Orders of Magnitude

                                                    Patrick Healy Moran, MIT

The energy content of bombs and explosions is measured in equivalent tons of TNT. A one-kiloton explosion is equivalent to detonating one-thousand tons of TNT, also a one-megaton is equivalent of one-million tons of TNT. The explosion of one ton of TNT releases approximatly 4.2 × 1012 joules of energy; for comparison, it takes almost 6.0 ×104 joules to warm up a cup of coffee. The Trinity test, a plutonium fueled bomb had an estimated yield of 21 kilotons, and left a crater 2.9 meters deep and 335 meters wide.

Explosive Yield (tons of TNT)   Event Notes
1.30E-05 « 1 kT Fireworks Roman Candle (Class 1.4G pyrotechnic)
1.20E-04 « 1 kT M67 grenade Commonly-used hand grenade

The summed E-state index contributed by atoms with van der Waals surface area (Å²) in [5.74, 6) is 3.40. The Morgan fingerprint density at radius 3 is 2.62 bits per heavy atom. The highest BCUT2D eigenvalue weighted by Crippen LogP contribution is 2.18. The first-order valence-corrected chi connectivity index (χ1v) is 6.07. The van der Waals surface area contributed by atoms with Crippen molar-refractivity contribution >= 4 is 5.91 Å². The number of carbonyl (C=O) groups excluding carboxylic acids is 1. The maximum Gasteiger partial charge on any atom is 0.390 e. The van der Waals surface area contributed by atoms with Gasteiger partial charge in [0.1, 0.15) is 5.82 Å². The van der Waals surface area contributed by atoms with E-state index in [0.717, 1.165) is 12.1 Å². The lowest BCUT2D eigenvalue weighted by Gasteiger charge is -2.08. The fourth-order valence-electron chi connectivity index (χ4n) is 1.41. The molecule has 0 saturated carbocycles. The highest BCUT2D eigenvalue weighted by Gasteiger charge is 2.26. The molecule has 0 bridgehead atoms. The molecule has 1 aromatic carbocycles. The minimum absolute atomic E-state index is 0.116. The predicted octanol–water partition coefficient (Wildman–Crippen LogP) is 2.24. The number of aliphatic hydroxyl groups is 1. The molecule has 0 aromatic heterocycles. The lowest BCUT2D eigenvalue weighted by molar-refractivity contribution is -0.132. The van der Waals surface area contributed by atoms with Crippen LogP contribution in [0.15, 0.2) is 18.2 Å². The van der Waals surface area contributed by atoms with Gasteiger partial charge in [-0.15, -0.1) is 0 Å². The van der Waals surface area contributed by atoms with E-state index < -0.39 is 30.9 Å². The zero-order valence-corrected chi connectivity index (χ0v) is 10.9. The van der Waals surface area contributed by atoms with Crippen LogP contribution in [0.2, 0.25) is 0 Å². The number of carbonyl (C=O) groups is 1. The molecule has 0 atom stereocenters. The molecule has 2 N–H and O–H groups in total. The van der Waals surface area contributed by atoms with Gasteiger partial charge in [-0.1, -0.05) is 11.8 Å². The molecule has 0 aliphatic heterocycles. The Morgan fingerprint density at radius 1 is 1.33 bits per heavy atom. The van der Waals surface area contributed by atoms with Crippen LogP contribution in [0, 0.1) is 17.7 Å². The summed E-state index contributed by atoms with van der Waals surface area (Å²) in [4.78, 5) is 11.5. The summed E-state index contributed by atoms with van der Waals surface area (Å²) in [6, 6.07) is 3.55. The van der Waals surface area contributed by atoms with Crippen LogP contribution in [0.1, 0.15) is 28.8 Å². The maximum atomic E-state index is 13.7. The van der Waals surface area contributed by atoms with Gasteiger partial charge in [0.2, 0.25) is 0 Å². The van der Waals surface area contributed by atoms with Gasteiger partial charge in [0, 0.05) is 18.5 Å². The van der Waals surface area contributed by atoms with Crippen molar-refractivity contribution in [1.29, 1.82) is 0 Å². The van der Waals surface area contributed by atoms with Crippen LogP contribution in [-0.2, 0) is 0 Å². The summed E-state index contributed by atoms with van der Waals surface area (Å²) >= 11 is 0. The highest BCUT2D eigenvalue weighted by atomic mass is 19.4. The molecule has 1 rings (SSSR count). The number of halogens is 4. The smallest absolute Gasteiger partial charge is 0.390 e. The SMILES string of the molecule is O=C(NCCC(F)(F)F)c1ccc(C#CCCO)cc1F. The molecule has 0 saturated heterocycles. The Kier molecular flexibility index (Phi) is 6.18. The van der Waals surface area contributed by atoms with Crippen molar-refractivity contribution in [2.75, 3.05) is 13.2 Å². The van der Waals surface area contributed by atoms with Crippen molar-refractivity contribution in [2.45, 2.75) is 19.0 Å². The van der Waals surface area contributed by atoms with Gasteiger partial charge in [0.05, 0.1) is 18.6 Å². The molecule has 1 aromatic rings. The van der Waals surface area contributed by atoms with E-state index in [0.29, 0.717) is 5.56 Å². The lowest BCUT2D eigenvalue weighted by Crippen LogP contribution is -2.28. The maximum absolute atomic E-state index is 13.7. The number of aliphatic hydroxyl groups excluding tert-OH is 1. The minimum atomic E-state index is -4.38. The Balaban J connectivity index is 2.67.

1.00E-03 « 1 kT Rocket-propelled grenade (RPG) RPG-7 with GTB-7G round
5.00E-01 0.0005 kT Tomahawk Cruise Missile  
1.10E+01 0.011 kT GBU-43/B Massive Ordnance Air Blast (MOAB) “The Mother of All Bombs”
Most powerful non-nuclear explosive ever used in combat. Used by the United States in Afghanistan in April 2017.
1.50E+04 15 kT Little Boy Dropped by the United States on Hiroshima, Japan on 6 August 1945
2.00E+04 20 kT Fat Man Dropped by the United States on Nagasaki, Japan on 9 August 1945
39,000-80,000 deaths
1.30E+07 13 MT 1 typical nuclear submarine  
2.40E+07 24 MT Eruption of Mount St. Helens 1980 volcanic eruption in Washington, USA
5.00E+07 50 MT Tsar Bomba Hydrogen bomb tested by the USSR in October 1961
Largest bomb ever detonated
1.40E+10 14,000 MT Total combined US and Russian nuclear arsenals  
1.00E+14 100,000,000 MT Chicxulub Impact Asteroid impact that lead to KT extinction


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